The science of COVID-19: HIV and COVID-19

You can be infected by breathing in the virus if you are within close proximity of someone who has COVID-19, or by touching a contaminated surface and then your eyes, nose or mouth.
To date more than 100 Million people have been infected worldwide and more than 2.2 Million people have died from this disease.

COVID-19 and HIV
We are still learning about COVID-19 and how it affects people with HIV. Based on what we know so far, we believe that people with HIV who are on effective treatment have the same risk for COVID-19 as people who do not have HIV.
Older adults and people of any age who have serious underlying medical conditions including diabetes, hypertension, cardiovascular disease, pulmonary disease or obesity might be at increased risk of severe illness. Chronic smokers are also at risk for more severe disease.
People living with HIV who are either not on treatment or are not adhering to their treatment regimen have a compromised immune system and are therefore at risk of having severe disease should they be infected with SARS CoV2 virus.
This includes people with a:
Low CD4 count (<350 cells),
High viral load (>1000c/ul)
And/or a recent opportunistic infection (eg: Pulmonary Tuberculosis).
People living with HIV who are not on treatment or failing their current treatment regimen, are also more susceptible to respiratory tract infections. For this reason, it is important for HIV+ patients to remain on their medication as prescribed by their healthcare provider.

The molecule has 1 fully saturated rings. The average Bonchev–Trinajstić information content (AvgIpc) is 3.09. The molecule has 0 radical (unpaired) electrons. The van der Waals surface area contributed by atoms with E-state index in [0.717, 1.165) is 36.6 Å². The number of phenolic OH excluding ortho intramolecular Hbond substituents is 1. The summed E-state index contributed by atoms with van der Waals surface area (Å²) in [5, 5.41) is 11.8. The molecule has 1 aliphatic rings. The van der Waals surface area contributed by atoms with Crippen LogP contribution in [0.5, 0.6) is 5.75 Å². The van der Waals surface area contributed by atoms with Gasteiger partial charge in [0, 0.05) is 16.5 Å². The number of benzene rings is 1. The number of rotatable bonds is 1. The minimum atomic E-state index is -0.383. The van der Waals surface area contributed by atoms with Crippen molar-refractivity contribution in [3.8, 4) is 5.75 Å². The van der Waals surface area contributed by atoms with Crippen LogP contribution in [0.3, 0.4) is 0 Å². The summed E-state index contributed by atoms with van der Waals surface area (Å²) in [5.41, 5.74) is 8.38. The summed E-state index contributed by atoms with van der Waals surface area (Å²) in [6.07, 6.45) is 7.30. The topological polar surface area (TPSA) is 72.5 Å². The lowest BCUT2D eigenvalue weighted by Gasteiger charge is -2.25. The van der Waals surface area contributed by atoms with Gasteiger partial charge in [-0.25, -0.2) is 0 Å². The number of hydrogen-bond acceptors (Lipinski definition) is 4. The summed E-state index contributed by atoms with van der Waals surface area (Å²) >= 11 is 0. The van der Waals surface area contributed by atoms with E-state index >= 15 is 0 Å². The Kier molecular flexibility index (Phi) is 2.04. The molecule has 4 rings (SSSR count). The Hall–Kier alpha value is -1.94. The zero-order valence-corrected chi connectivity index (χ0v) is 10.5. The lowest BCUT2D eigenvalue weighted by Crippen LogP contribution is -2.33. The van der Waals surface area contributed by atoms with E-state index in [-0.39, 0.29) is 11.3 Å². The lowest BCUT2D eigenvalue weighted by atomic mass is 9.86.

Similarily to the general population, older people with HIV who have other underlying health conditions should adhere to the prescribed treatment regimens for those conditions.

Being Prepared For COVID-19
COVID-19 Vaccines
Many new vaccines have been developed to help stop the spread of this pandemic. In December 2020 several countries started giving emergency approval for the vaccines to be used. We are also hopeful that we will soon start offering vaccines to everyone.
The vaccines which have been approved for use are all considered safe for people living with HIV. To be approved, vaccines must pass multiple safety trials, and be reviewed by national regulators to ensure they are both safe and effective. Several of the COVID-19 vaccine trials included people living with HIV.
As with the general population, for people living with HIV, the vaccines help your body to develop immunity to the virus that causes COVID-19 – so you are able to fight it off if exposed
Even after being vaccinated, it is important to continue to take steps to prevent COVID-19 transmission until cases of the virus have fallen to a safe level.

Key Points:
• People living with HIV and on effective antiretroviral treatment (ART) do not appear to be at greater risk of getting COVID-19.
• Our understanding of the risk of developing severe COVID-19 in people living with HIV is evolving. Current evidence suggests that HIV is less of a risk factor for severe COVID-19 than other health conditions.
• People living with HIV not on treatment or virally suppressed may be at a greater risk. Speak to a healthcare professional for more information on how to stay healthy.
• As with the general population, older people living with HIV and those with other underlying health conditions should take extra precautions to prevent illness.
• Try to have at least a 30 days’ supply of ART in your home. If possible, ask for three months.
• The current COVID-19 vaccines are believed to be safe for people living with HIV.
• We are continuing to learn about COVID-19. Remember to keep in touch with your healthcare provider and follow government advice.

Article submitted as part of the Ministry of Health’s COVID-19 public information and education programme